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Cosmic Halloween Tour
If you're in a place where Halloween is celebrated, you're used to seeing lots of small ghosts and witches about, not to mention images of spiders and snakes and skulls. But if you knew that the sky contained such things, would you stay at home and hide? I hope not, because they represent interesting astronomical objects and I can assure you that our virtual tour will be quite safe.
I admit that I wouldn't want to meet this cosmic ghost in a dark and lonely place. And certainly not this either.
Fortunately, we can only see them via large telescopes, for they are nebulae, giant clouds of gas and dust in the space between the stars. The first one (catalogued as vdB 152) is often described as a "ghostly apparition" and the picture shows it looking like the common image of a ghost. The second one (vdB 141) is pale with brownish areas suggesting dried blood. It is known as the Ghost Nebula.
Our two cosmic ghosts are reflection nebulae lying about 1400 light years away in the constellation Cepheus. The dust in the first one (vdB 152) is absorbing red light and faintly reflecting blue light from some stars in the neighborhood. In the second nebula the reddish-brown tinges come from young stars embedded in the dust, for the Ghost Nebula is a star-forming region.
What is Halloween without a scary witch? You may be able to make out her profile looking towards the bright star in this photo from the Star Shadows Remote Observatory. It's the Witch Head Nebula, a reflection nebula about a thousand light years away. Being closer to us, it's brighter than the two "ghost" nebulae and it's also lit by a very bright star - the beautiful blue Rigel in Orion. However the nebula isn't blue because of the star color. As with the other reflection nebulae, it reflects blue light more efficiently.
Of course a celestial witch needs some celestial transport. Here is NGC 6960, the Witch's Broom Nebula. It's part of the Veil Nebula, which is an enormous supernova remnant, formed from the gases thrown out by a massive star exploding at the end of its life.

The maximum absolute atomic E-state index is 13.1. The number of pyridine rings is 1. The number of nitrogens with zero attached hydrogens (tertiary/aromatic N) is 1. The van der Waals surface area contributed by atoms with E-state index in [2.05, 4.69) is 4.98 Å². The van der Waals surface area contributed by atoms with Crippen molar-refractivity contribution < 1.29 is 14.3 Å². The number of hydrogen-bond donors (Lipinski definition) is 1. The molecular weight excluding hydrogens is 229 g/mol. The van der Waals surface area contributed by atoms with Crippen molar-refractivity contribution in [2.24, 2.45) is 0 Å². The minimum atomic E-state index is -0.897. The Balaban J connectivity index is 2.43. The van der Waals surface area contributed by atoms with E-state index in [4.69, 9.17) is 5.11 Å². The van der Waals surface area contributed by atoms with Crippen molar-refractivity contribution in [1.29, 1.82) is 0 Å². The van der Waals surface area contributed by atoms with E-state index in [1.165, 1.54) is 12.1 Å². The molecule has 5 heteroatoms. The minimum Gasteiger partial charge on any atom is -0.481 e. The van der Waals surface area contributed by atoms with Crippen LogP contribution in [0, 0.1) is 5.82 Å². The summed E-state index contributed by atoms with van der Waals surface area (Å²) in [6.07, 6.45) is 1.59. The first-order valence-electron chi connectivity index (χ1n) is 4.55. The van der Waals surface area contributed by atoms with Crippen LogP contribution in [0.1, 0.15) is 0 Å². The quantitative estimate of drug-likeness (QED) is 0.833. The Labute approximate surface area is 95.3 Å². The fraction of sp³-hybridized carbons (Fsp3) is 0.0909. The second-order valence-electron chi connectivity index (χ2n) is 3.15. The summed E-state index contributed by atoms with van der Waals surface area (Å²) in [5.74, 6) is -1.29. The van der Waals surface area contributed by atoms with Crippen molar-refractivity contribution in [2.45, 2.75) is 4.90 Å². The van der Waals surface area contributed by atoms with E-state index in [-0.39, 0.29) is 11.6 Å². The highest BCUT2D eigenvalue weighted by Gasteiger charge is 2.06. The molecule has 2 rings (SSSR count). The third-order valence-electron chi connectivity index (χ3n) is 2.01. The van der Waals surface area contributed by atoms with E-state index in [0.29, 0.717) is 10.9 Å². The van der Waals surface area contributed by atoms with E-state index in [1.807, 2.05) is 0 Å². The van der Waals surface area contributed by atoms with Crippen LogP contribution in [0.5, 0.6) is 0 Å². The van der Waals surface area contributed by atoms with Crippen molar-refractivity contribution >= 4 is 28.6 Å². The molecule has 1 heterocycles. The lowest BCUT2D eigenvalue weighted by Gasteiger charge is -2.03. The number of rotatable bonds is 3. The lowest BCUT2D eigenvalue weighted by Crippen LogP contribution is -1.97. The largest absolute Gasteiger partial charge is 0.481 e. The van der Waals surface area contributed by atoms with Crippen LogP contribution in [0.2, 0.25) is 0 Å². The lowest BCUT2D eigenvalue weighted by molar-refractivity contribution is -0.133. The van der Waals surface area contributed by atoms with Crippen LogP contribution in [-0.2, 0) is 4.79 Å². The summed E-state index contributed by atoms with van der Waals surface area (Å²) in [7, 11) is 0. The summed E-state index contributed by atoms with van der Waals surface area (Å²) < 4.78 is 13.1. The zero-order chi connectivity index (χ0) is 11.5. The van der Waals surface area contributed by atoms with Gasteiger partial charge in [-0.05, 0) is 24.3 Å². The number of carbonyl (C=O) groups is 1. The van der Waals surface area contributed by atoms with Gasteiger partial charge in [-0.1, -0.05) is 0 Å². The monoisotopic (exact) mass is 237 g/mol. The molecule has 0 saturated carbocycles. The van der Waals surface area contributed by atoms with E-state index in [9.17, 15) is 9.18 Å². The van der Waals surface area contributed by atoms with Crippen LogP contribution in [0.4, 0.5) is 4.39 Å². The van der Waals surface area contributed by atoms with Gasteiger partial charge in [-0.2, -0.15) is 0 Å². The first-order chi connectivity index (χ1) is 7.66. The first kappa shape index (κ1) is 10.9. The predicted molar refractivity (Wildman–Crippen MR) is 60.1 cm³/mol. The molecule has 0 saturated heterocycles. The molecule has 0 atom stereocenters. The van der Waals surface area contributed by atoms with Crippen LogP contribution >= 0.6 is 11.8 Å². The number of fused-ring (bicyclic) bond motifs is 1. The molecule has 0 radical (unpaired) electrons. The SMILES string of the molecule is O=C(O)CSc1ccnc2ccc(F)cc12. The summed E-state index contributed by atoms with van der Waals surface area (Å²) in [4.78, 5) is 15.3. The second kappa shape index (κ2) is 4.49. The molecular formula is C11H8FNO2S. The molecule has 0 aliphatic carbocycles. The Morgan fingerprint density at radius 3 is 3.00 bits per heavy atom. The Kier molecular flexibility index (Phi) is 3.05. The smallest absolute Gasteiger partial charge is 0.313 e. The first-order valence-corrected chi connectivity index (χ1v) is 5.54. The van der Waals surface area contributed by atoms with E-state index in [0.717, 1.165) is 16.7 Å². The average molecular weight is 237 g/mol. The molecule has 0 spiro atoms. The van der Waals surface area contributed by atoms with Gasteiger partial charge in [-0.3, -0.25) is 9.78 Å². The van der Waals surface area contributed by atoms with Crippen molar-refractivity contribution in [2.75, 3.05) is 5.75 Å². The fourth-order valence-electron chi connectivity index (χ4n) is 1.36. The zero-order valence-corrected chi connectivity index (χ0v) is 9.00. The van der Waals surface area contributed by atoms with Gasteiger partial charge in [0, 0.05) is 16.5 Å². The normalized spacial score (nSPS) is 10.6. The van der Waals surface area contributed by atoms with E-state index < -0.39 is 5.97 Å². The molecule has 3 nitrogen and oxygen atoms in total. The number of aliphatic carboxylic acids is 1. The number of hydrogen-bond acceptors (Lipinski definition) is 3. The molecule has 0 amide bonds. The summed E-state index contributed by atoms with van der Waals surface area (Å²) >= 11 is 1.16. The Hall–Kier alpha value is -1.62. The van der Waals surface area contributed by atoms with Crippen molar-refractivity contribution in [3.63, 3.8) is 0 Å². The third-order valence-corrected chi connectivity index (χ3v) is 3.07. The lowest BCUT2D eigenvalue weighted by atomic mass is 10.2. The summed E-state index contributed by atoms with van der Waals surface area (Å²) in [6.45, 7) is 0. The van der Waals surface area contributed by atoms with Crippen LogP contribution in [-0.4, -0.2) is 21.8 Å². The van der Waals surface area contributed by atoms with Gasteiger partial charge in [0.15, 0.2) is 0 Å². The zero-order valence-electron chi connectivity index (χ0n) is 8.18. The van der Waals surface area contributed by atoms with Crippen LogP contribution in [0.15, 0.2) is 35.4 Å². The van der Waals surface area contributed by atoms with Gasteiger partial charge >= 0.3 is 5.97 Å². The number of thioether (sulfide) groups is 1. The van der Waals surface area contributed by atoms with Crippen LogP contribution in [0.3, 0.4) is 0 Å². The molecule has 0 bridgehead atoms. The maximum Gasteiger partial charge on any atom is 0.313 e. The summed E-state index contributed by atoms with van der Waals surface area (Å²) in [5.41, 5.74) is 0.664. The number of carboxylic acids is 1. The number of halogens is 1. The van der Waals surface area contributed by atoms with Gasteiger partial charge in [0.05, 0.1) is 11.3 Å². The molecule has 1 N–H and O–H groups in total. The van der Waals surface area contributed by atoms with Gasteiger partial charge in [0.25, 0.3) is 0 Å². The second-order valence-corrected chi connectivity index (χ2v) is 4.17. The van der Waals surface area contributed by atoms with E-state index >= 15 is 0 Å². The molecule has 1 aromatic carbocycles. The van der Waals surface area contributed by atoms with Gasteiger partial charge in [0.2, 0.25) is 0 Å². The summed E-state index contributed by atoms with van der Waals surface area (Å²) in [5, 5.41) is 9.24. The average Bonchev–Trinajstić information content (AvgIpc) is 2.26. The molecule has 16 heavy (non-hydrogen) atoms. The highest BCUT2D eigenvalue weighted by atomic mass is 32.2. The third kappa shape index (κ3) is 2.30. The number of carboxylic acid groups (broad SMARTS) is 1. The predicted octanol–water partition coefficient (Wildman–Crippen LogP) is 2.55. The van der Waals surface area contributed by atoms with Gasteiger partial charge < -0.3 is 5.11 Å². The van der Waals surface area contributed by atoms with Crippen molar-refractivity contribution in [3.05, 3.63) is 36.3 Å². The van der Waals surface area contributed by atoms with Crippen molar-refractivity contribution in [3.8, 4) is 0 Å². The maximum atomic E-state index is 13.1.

Snakes and spiders
There are two snakes among the 88 constellations. In fact, the largest of all the constellations is Hydra the water snake. In Greek myth one of the labors of Hercules was to kill the hydra and put an end to its raiding the nearby countryside. The constellation has only one head and would scarcely have needed a hero of the stature of Hercules to deal with it, but the Hydra of myth had nine heads.
A second snake, the constellation Serpens, is more benign. It's held in the sky by Ophiuchus, a constellation representing Asclepius the god of medicine. His symbol, the rod of Asclepius, shows a snake twined about it.
Features that resemble spider webs are common, but here are two that look rather like spiders waiting in their webs. The first is Spider Crater in the Caloris Basin on the planet Mercury. NASA's Messenger probe took the picture of this dramatic impact crater.
The second one could almost be a space spider. It is, in fact, a spiral galaxy about ten million light years from us in the constellation Camelopardalis the giraffe. It can't be seen in visible light because it's hidden by dust. However infrared light can penetrate the dust, so the Spitzer Space Telescope was able to get this striking picture. A bit surprisingly, the galaxy, which is cataloged as IC 342, is not known as the Spider Galaxy.
The fiery skull
The final stop on our Halloween tour is the most spectacular. This image would be great for a fantasy or horror film. It really looks like there are eyes in the skull of something tormented or terrible. Yet it is simply an X-ray image of the Perseus Cluster of Galaxies.
We've seen some pretty big things on our tour, but nothing like this. The cluster contains thousands of galaxies and is about a hundred thousand light years across. In fact, the image isn't of the galaxies themselves, but of the X-rays given out by the gas between the galaxies. So bright areas, such as the one at the center, are regions of strong X-ray emission. Scientists think this one is likely to be a supermassive black hole.
Content copyright © 2013 by Mona Evans. All rights reserved.
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